He's reunited with "Civil War" costar Robert Downey, Jr. for what promises to be the first Spider-Man movie to really explore life for Peter Parker in high school -- while he also struggles with the consequences of being a teenage superhero. These aspects, coupled with the MCU's signature take on our favorite comic book heroes, will deliver something fans and audiences have never seen before.
And Holland seemed pretty confident in that on set, when Moviefone visited the Atlanta production last year. The actor sat down with us and several other reports to discuss the making of his first real solo outing as the Webhead.
MOVIEFONE: Can you tell us a little bit about the scene, we're seeing here today, what's happening?
Tom Holland: Yeah, today is the first time, sort of, that Peter faces off against Toomes and meets Toomes, and it's pretty badass, actually. It's changed a lot over the last few weeks but the version I think [director] Jon [Watts] has kind of finalized on is pretty awesome.
How has it changed, and how does director Jon Watts' process work with you guys?
I think the basic script and the arc for my character especially has remained the same. I think the arc for Toomes and the Vulture has changed quite drastically from the first draft I read, which, I think for the better. But, no, Jon's cool and he keeps everything fresh, and if there are ever changes, we all are well notified beforehand. I mean, there's only been a couple days where we come in and I've learned the lines for the scene and he's like: "That's not in the movie anymore, it's a different scene." But, no, it's been, he's fantastic to work with.
Was there anything specific, like when they were first writing the script, that you wanted to see your character do?
The whole aspect of keeping him grounded and making sure the audience see a kid as a superhero, because we've seen the Norse god, we've seen the billionaire, we've seen the soldier -- now, we get to see the kid. And one of the most important sort of themes of the movie is: "What would a 15-year-old boy do with superpowers."
So, sort of opening act to the movie, you see Peter really trying to discover who he is, what he can do, which is something I feel like we haven't really explored massively in the previous movies -- is seeing Peter make mistakes and try and rectify them and try and learn exactly what he can do. And that was something I was very passionate about, and I know Jon was as well. From the first, draft that was always in the script.
How did you go about becoming a kid from Queens? What did you do to prepare to be that kid?
It's funny, Marvel actually sent me to a school in the Bronx where I had a fake name, and I put on an accent, and I went for, I think, three days. I basically just had to go to this science school and blend in with all the kids. And some of the teachers didn't even know, and it was a science school, and I am in no way a science student. And some of the teachers would call me up in front of the class and try and get me to do science equations and stuff. It was so embarrassing. But it was actually -- it was really, really informative.
Nobody knew? None of the kids knew?
No one knew. I actually have videos on my phone of me interviewing people and asking them what they thought of the new Spider-Man in "Civil War," and they were like: "Oh, he's great, I love him." And some people were like: "Nah, don't love him."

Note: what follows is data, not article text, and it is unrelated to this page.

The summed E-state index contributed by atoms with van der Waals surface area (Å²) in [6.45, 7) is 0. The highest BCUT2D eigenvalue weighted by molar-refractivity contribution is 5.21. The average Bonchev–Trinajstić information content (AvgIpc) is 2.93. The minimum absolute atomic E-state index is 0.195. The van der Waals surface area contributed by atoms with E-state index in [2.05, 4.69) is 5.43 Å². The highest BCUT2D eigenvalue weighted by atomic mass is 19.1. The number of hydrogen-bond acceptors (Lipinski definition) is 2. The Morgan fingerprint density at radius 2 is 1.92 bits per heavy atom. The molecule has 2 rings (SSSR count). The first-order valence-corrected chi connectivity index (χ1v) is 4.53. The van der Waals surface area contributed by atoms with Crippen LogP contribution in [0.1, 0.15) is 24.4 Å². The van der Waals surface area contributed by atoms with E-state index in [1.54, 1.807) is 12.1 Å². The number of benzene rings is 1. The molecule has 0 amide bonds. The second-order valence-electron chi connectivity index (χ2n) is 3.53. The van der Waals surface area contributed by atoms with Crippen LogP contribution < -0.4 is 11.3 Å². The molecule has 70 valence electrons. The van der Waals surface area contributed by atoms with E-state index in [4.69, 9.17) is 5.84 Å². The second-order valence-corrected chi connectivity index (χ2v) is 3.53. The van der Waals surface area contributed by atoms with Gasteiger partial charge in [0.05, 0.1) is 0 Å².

Can you tell us about the audition process we've heard about, where you auditioned with Robert Downey Jr? What that was like?
That was intense, man. I mean, I was shooting other movies at the time, so I was lucky because I was sort of preoccupied. I think if I wasn't working, I would have just imploded waiting to hear for this movie. But I did two self tapes with Joel Kinnaman, I was making a movie with him. I then did two self tapes with Jon Bernthal, and then I did another self tape on my own, and then finally came out here to screen test with Robert and Chris [Evans]. And, I mean, that for me was a good enough of an experience as itself. I didn't need to get the movie then, I was so happy to have just got that far and to have worked with Robert and Chris, I was happy to just sort of go home. But when this job came in, I've never been happier. It was the craziest day of my life. And we were waiting around for months, it felt like, before I found out.
Do you remember what your audition scene was?
The first three weren't from Spider-Man, they were from... I think it might have been from "Whiplash," one of the scenes. A scene between Miles Teller and J.K. Simmons. And then there were a few "Spider-Man" scenes. It's funny, because -- at one point -- my agents were like: "We don't know who you're auditioning for." I was like: "But my lines are of Spider-Man, so who else could I possibly be auditioning for?" They didn't know. So I sort of clocked on then that it was for Spider-Man. But, yeah, there were all sorts of made-up scenes, nothing from the movie. But then my final audition with Robert was the final scene that was in "Civil War" between the two of us.
Can you talk about the action scenes and what we can expect out of this one?
It's exciting, man. I mean, some of the stuff that George and his team, our coordinators, have come up with is -- it's pretty remarkable, actually. We've really pushed Spider-Man to new limits.
There are a few things that we definitely have not seen before, from some of the abilities that he has, and it's really fun. We had a month before shooting where we just prepped stunts, and we trained and trained and trained, and George really trusts me with my abilities, and has let me do as many stunts as he feels comfortable with. So it's been really fun, but I'm definitely excited for you guys to see stuff that Spider-Man's never done before.
We can't wait to see it, either. "Homecoming" hits theaters July 7.